The beauty in a terrible situation

"We have many risk groups, meaning people with pre-existing conditions, who are fragile to the virus or who would suffer under serious courses" Bier says "relief organisations are not able to handle this all alone." Spontaneous volunteers could effect much at this point. "At the moment you can see a very nice movement - neighbourhood assistences that are formated in cities. People offer their help and call the attention through posters - they offer to do the shopping for someone else or to take a dog for a walk." Whether you want to call it solidarity or neighbourly help - every helping hand is needed due to the course of the pandemic. "We want this solidarity in the society. It is also called resilience. We want to ensure that the people of the society are able to help themselves, to be strong in such a crisis and we want to mediate through the guidelines we developed."

Which guidelines are available in the case of Corona?

There are two types of guidelines. On the one side, there are guidelines that offer general tips and advice to spontaneous volunteers. These include guidelines on going shopping for someone else or walking somebody else's dog. On the other side, there are guidelines that help organisations to maintain safety-relevant aspects.

Marina Bier empasizes that it is crucial that the organsations instruct the volunteers. "Inform your spontaneous volunteers and register the people, so that you know who was where", she demands. "Spontaneous volunteers usually have a social assurance because they work for the public welfare. Meaning when they work for an organisation or a commune, they are included in the social assurance. It helps the spontaneous volunteers to be registered in order to be able to make this authentic in front of the accident insurances. We also tell the organisations that they should pay attention to the PSNV (Psychosocial Emergency Care)." It has to be made evident to the action force that spontaneous volunteers are laymen that have no prior knowledge and structures.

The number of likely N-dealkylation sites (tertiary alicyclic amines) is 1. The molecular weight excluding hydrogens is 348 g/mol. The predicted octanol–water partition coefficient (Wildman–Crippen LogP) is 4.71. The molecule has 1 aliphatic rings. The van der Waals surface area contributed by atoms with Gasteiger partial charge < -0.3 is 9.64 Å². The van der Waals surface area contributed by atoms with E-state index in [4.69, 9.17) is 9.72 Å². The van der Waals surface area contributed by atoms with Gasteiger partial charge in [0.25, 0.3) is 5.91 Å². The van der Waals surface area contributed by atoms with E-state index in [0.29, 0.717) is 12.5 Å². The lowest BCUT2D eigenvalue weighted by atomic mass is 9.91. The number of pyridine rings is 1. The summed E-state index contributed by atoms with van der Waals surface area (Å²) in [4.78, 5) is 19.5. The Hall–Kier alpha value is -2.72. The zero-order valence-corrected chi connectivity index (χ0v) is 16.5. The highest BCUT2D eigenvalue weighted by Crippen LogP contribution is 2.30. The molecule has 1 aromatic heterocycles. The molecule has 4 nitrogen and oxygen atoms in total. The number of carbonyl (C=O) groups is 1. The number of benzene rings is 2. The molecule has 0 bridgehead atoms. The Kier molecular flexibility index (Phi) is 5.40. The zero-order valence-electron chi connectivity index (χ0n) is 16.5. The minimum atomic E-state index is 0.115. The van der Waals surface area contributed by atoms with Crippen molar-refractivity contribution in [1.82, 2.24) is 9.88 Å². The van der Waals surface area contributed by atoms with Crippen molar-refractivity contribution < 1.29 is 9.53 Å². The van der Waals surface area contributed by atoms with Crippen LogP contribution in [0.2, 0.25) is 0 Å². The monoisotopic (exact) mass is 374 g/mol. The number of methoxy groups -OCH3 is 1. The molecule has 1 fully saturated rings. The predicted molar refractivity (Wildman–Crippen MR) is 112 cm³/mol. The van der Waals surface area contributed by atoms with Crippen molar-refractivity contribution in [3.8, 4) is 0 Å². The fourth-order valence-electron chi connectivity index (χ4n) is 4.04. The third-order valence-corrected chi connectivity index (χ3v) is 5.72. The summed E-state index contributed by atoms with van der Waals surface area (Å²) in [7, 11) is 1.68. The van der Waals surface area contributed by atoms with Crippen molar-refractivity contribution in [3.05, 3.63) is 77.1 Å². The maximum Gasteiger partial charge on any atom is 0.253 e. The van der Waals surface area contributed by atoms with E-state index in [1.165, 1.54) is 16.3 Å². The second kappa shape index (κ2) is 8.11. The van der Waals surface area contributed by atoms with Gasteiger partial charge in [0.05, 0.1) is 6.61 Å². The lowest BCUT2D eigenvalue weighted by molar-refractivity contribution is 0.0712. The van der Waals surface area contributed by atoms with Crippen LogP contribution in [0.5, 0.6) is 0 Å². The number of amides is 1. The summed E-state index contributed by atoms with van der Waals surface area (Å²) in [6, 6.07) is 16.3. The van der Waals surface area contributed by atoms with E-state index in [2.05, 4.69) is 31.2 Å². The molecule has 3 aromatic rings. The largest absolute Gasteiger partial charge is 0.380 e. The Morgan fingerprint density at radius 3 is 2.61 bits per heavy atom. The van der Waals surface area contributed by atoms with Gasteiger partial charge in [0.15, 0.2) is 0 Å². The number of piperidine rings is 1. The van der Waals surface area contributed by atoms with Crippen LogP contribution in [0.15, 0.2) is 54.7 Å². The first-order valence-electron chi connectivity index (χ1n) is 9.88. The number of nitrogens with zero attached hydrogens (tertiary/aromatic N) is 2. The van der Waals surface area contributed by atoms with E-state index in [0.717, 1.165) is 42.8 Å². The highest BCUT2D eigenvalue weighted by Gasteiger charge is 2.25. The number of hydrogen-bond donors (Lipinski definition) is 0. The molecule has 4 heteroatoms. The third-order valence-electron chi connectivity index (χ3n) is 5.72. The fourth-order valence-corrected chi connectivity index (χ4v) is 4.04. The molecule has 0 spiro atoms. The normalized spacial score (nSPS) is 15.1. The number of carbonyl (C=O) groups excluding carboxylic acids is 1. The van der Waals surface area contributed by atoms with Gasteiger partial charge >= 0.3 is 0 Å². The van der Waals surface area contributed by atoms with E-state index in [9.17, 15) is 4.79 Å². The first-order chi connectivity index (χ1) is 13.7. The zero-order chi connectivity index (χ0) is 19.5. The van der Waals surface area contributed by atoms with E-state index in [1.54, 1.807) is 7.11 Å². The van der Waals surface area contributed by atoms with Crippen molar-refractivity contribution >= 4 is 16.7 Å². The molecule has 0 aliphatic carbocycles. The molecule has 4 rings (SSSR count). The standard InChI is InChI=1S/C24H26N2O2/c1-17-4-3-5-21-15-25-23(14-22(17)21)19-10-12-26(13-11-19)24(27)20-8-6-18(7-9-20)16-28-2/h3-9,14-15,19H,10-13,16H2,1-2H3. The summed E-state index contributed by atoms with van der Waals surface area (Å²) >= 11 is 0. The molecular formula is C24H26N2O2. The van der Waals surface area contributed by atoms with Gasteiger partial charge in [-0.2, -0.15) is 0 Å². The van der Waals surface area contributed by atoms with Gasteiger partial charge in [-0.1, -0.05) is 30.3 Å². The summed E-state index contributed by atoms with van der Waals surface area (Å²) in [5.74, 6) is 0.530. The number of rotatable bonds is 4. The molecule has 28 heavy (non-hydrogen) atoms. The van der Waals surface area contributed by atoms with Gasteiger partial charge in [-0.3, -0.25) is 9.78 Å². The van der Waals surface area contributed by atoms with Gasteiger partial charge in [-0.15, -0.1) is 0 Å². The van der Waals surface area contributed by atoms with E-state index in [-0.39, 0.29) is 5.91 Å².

Specifically, this means that people who do the shopping for others or take the dogs of others on a walk should not shake hands and keep the safety distance of two meters." Additionally, volunteers should consider "We advice to help only one household. Otherwise spontaneous helpers could spread the virus in the worst case." On the example of a foreign dog, the volunteers should clarify the following questions in advance: What does the dog need? How is his social behaviour? Does he have a hunting instinct? Does he bite? All of these questions serve the protection of the volunteer, who is suddenly all alone with a foreign animal.

Active citizens

Active citizens can engage in several ways. Many helping groups arise automatically, Bier says. "In almost every city there are neighbourhood assistence groups, often Facebook-groups. There are apps, nationally e.g. the "Quaranatine Heros" (Quarantäne Helden) or the "Shopping Heros" (Die Einkaufshelden), an initiative of the Young Union Germany. Cities or communes, relief organisations and diaconia often offer such help. Many different groups exist. The quickest way to find something where you can volunteer, is online."

You can find and use the guidelines for organisations and volunteers on the homepage of the academic chair of safety engineering www.arbsi.uni-wuppertal.de/de/handlungshilfen-covid19.html. The aid offerings of the University of Wuppertal can be shared with the Hashtag #sicherhelfen on social media.

Homeoffice: the working place of the future?

And how does the scientific working life looks like during the times of Corona? "Definetly strange", she says, "most of the colleagues work from home, our phones are redirected to our mobile phones."

And this will surely stay like this for some time.

Uwe Blass (Interview on 30.03.2020)


Marina Bier studied safety engineering during 2013 and 2019 at the University of Wuppertal and finished her Master's. She works as a research assistent and prepares her doctorate in the area of Safety Technology/ Occupational Safety - under the direction of Mrs. Prof. Dr. Anke Kahl.